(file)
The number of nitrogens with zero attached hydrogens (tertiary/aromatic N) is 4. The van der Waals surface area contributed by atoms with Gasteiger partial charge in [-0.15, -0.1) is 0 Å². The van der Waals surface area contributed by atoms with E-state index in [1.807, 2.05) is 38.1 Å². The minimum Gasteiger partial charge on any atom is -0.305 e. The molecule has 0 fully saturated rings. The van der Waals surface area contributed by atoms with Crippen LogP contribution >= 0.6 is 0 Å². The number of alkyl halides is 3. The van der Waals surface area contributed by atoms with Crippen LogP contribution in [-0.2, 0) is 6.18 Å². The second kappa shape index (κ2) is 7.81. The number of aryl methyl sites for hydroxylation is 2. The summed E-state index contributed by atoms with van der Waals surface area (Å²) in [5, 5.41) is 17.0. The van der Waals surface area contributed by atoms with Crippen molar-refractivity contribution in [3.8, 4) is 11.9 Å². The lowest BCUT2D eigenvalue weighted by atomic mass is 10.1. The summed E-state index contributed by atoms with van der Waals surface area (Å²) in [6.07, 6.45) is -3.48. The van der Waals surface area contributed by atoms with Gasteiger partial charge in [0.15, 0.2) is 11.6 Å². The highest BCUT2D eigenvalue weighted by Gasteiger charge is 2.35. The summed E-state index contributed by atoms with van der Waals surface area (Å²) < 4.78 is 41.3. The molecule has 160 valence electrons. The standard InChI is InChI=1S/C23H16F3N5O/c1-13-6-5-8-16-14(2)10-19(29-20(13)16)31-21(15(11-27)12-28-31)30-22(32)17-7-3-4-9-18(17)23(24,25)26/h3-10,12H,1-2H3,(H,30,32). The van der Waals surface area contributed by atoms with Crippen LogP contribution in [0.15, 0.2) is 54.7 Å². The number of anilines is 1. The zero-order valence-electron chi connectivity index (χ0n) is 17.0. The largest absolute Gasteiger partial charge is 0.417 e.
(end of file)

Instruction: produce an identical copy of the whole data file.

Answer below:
The number of nitrogens with zero attached hydrogens (tertiary/aromatic N) is 4. The van der Waals surface area contributed by atoms with Gasteiger partial charge in [-0.15, -0.1) is 0 Å². The van der Waals surface area contributed by atoms with E-state index in [1.807, 2.05) is 38.1 Å². The minimum Gasteiger partial charge on any atom is -0.305 e. The molecule has 0 fully saturated rings. The van der Waals surface area contributed by atoms with Crippen LogP contribution >= 0.6 is 0 Å². The number of alkyl halides is 3. The van der Waals surface area contributed by atoms with Crippen LogP contribution in [-0.2, 0) is 6.18 Å². The second kappa shape index (κ2) is 7.81. The number of aryl methyl sites for hydroxylation is 2. The summed E-state index contributed by atoms with van der Waals surface area (Å²) in [5, 5.41) is 17.0. The van der Waals surface area contributed by atoms with Crippen molar-refractivity contribution in [3.8, 4) is 11.9 Å². The lowest BCUT2D eigenvalue weighted by atomic mass is 10.1. The summed E-state index contributed by atoms with van der Waals surface area (Å²) in [6.07, 6.45) is -3.48. The van der Waals surface area contributed by atoms with Gasteiger partial charge in [0.15, 0.2) is 11.6 Å². The highest BCUT2D eigenvalue weighted by Gasteiger charge is 2.35. The summed E-state index contributed by atoms with van der Waals surface area (Å²) < 4.78 is 41.3. The molecule has 160 valence electrons. The standard InChI is InChI=1S/C23H16F3N5O/c1-13-6-5-8-16-14(2)10-19(29-20(13)16)31-21(15(11-27)12-28-31)30-22(32)17-7-3-4-9-18(17)23(24,25)26/h3-10,12H,1-2H3,(H,30,32). The van der Waals surface area contributed by atoms with Crippen LogP contribution in [0.15, 0.2) is 54.7 Å². The number of anilines is 1. The zero-order valence-electron chi connectivity index (χ0n) is 17.0. The largest absolute Gasteiger partial charge is 0.417 e.